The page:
What has Earth’s Magnetic Field Ever Done for Us?

16 Feb 2022|Claire Nichols

  • Research
An artist's concept of how other habitable rocky planets in the universe might appear
Figure 1 An artist's concept of how other habitable rocky planets in the universe might appear

All of us have pondered whether there are little green men living elsewhere in the Universe, and how and why life first emerged on Earth.  These are fundamental questions to which we may never have concrete answers.  However, we are beginning to have an idea of the ‘must have’ qualities for a habitable planet.  Liquid water and the correct assortment of chemical elements are certainly key, but what controls whether a planet will host such conditions? And for how long can these favourable conditions be sustained?  My research focusses on one very specific aspect of these questions: I’m interested in whether a magnetic field is an essential criterion on the habitability checklist.

When planets first form, the heavy metal component (predominantly metallic iron) sinks to the planetary center to form a dense core.  While these cores are at least partially molten, the liquid part can be vigorously stirred (by processes including planetary rotation and thermal convection).  Since metallic iron is electrically conductive, this stirring is a little like applying a current through a coil of wire; it will generate a magnetic field.  Earth’s core has generated a magnetic field, known as the geodynamo, for at least 3.5 billion years.  Mars’s core, on the other hand, stopped generating a magnetic field more than 4 billion years ago.  This has led scientists to ponder whether the cessation of the Martian magnetic field led the planet to evolve to its present cold, arid and hostile state while Earth remained warm, wet and habitable.

Earth's magnetic field may protect our oceans and atmosphere from being eroded by solar radiation
Figure 2 Earth's magnetic field may protect our oceans and atmosphere from being eroded by solar radiation (Credit: ESA)

It remains unclear how just important a magnetic field is for both maintaining liquid water on a planetary surface, and preventing the atmosphere from being stripped into space by solar radiation.  It could be argued that Earth is sufficiently large that its gravity alone will protect our atmosphere, whereas Mars was always much more vulnerable given its small size.  Similarly, Venus has no magnetic field, but a thicker atmosphere than Earth.  In order to try and determine the importance of a magnetic field, I am interested in how Earth’s magnetic field behaved (if it existed at all) when liquid water and life first took hold on the surface around 4 billion years ago.

We know about the past behaviour of Earth’s magnetic field by measuring magnetic minerals in rocks.  When for example, lava is erupted from a volcano and starts to cool and crystallise, it will form iron-oxide minerals whose internal magnetisation will align with Earth’s magnetic field at that time.  We can reverse this process in the laboratory by heating the rock back up and simultaneously measuring the strength and direction of the internal magnetisation.  This allows us to recover the strength of the ancient magnetic field.  Currently, it appears that Earth’s magnetic field has been predominantly strong and stable for the last 3.5 billion years, but what was it doing when habitable conditions were first established?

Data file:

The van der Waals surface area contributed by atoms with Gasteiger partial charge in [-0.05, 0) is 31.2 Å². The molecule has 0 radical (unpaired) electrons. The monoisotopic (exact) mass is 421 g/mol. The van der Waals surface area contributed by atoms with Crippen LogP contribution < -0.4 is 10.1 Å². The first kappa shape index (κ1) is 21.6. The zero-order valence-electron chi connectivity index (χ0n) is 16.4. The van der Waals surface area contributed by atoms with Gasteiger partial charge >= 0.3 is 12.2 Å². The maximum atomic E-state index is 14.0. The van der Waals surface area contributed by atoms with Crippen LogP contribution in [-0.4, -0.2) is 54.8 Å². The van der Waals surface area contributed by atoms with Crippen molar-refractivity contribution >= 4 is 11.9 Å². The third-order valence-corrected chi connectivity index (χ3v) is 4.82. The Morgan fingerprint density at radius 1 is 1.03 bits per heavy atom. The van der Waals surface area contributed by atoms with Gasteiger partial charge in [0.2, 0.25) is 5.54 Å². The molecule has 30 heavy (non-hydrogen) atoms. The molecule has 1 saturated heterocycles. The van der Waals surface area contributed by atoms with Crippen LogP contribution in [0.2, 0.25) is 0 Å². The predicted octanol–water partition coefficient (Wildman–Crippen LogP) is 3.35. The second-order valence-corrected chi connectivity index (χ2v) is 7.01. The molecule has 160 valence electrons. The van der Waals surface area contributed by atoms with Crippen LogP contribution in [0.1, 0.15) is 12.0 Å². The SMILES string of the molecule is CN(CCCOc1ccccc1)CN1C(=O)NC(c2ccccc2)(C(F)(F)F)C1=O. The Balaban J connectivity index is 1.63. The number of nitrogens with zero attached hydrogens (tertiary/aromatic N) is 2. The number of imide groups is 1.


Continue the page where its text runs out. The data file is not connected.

For the last few years I have been working in Isua, a rocky region of southwest Greenland nestled up against the ice sheet.  The rocks here are exceptionally well preserved, and some of the oldest crustal rocks anywhere in the world, with a staggering age of 3.7 billion years.  We have been trying to untangle billions of years of complex geological history to see if these rocks may hold the oldest record of Earth’s magnetic field to date.  So far, results are promising and suggest that Earth’s magnetic field has surrounded our planet for much of its history.  Although we will never know how different Earth’s evolution would have been without a magnetic field, out of all the terrestrial planets (Mercury, Venus, Earth, Mars), Earth is the only one to have sustained a strong magnetic field for billions of years (Mercury still generates a weak magnetic field).  Along with its vast oceans and plate tectonics, Earth has a lot of unique qualities. Given the apparent lack of life elsewhere in the solar system, it seems plausible that this combination of rare qualities, the magnetic field included, are all key ingredients for building a habitable planet.

Figure 3 Collecting samples in Isua, Greenland
Figure 4 Prepared samples for measuring back in the lab

Category: Research